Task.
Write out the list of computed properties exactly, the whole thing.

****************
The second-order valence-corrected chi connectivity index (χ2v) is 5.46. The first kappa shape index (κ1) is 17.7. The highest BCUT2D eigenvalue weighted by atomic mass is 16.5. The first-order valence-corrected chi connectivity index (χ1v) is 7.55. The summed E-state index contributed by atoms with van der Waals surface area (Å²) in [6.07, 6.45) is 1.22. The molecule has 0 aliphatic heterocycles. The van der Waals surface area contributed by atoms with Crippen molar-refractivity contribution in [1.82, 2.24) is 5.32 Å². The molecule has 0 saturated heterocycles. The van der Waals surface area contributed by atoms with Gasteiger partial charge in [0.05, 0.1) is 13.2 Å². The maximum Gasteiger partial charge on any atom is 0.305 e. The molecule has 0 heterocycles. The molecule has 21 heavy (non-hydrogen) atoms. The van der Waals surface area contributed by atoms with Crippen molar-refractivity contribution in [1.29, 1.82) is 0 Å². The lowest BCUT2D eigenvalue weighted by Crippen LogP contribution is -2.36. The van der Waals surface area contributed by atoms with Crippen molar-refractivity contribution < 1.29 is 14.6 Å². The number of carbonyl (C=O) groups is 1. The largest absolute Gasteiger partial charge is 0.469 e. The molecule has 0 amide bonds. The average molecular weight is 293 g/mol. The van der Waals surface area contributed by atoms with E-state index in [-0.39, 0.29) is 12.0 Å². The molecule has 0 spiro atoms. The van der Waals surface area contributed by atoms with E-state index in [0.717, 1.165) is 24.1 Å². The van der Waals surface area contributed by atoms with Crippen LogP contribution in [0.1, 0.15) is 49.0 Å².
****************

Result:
The second-order valence-corrected chi connectivity index (χ2v) is 5.46. The first kappa shape index (κ1) is 17.7. The highest BCUT2D eigenvalue weighted by atomic mass is 16.5. The first-order valence-corrected chi connectivity index (χ1v) is 7.55. The summed E-state index contributed by atoms with van der Waals surface area (Å²) in [6.07, 6.45) is 1.22. The molecule has 0 aliphatic heterocycles. The van der Waals surface area contributed by atoms with Crippen molar-refractivity contribution in [1.82, 2.24) is 5.32 Å². The molecule has 0 saturated heterocycles. The van der Waals surface area contributed by atoms with Gasteiger partial charge in [0.05, 0.1) is 13.2 Å². The maximum Gasteiger partial charge on any atom is 0.305 e. The molecule has 0 heterocycles. The molecule has 21 heavy (non-hydrogen) atoms. The van der Waals surface area contributed by atoms with Crippen molar-refractivity contribution in [1.29, 1.82) is 0 Å². The lowest BCUT2D eigenvalue weighted by Crippen LogP contribution is -2.36. The van der Waals surface area contributed by atoms with Crippen molar-refractivity contribution < 1.29 is 14.6 Å². The number of carbonyl (C=O) groups is 1. The largest absolute Gasteiger partial charge is 0.469 e. The molecule has 0 amide bonds. The average molecular weight is 293 g/mol. The van der Waals surface area contributed by atoms with E-state index in [-0.39, 0.29) is 12.0 Å². The molecule has 0 spiro atoms. The van der Waals surface area contributed by atoms with E-state index in [0.717, 1.165) is 24.1 Å². The van der Waals surface area contributed by atoms with Crippen LogP contribution in [0.1, 0.15) is 49.0 Å².